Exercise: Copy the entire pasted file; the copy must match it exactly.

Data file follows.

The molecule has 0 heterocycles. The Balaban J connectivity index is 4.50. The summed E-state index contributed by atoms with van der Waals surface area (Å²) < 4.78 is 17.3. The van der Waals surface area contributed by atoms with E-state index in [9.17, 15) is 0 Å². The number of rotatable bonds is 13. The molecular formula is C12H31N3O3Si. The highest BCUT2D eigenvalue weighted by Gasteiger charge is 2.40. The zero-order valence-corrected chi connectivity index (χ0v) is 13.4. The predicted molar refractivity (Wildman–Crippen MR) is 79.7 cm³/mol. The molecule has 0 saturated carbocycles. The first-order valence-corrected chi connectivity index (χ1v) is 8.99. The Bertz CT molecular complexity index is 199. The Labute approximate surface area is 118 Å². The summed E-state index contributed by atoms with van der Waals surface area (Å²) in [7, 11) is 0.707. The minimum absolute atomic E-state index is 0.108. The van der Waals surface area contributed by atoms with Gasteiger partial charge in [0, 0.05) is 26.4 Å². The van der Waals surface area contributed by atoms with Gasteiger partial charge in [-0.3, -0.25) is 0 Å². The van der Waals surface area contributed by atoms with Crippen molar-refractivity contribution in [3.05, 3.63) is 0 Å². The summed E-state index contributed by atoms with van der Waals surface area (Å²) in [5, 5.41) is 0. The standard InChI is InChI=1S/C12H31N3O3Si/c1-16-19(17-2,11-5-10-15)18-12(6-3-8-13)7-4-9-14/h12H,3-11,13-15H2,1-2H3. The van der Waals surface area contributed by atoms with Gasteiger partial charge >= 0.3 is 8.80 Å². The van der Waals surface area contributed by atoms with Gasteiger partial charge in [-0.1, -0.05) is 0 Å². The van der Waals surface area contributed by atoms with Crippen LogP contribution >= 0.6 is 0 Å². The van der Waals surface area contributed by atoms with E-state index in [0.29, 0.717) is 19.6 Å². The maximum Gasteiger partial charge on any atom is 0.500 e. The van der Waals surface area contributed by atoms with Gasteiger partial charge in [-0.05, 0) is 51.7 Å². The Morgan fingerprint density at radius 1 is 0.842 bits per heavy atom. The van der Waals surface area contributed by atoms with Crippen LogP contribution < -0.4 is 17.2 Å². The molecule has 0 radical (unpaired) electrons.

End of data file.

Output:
The molecule has 0 heterocycles. The Balaban J connectivity index is 4.50. The summed E-state index contributed by atoms with van der Waals surface area (Å²) < 4.78 is 17.3. The van der Waals surface area contributed by atoms with E-state index in [9.17, 15) is 0 Å². The number of rotatable bonds is 13. The molecular formula is C12H31N3O3Si. The highest BCUT2D eigenvalue weighted by Gasteiger charge is 2.40. The zero-order valence-corrected chi connectivity index (χ0v) is 13.4. The predicted molar refractivity (Wildman–Crippen MR) is 79.7 cm³/mol. The molecule has 0 saturated carbocycles. The first-order valence-corrected chi connectivity index (χ1v) is 8.99. The Bertz CT molecular complexity index is 199. The Labute approximate surface area is 118 Å². The summed E-state index contributed by atoms with van der Waals surface area (Å²) in [7, 11) is 0.707. The minimum absolute atomic E-state index is 0.108. The van der Waals surface area contributed by atoms with Gasteiger partial charge in [0, 0.05) is 26.4 Å². The van der Waals surface area contributed by atoms with Gasteiger partial charge in [-0.3, -0.25) is 0 Å². The van der Waals surface area contributed by atoms with Crippen molar-refractivity contribution in [3.05, 3.63) is 0 Å². The summed E-state index contributed by atoms with van der Waals surface area (Å²) in [5, 5.41) is 0. The standard InChI is InChI=1S/C12H31N3O3Si/c1-16-19(17-2,11-5-10-15)18-12(6-3-8-13)7-4-9-14/h12H,3-11,13-15H2,1-2H3. The van der Waals surface area contributed by atoms with Gasteiger partial charge >= 0.3 is 8.80 Å². The van der Waals surface area contributed by atoms with Gasteiger partial charge in [-0.1, -0.05) is 0 Å². The van der Waals surface area contributed by atoms with Crippen LogP contribution >= 0.6 is 0 Å². The van der Waals surface area contributed by atoms with E-state index in [0.29, 0.717) is 19.6 Å². The maximum Gasteiger partial charge on any atom is 0.500 e. The van der Waals surface area contributed by atoms with Gasteiger partial charge in [-0.05, 0) is 51.7 Å². The Morgan fingerprint density at radius 1 is 0.842 bits per heavy atom. The van der Waals surface area contributed by atoms with Crippen LogP contribution < -0.4 is 17.2 Å². The molecule has 0 radical (unpaired) electrons.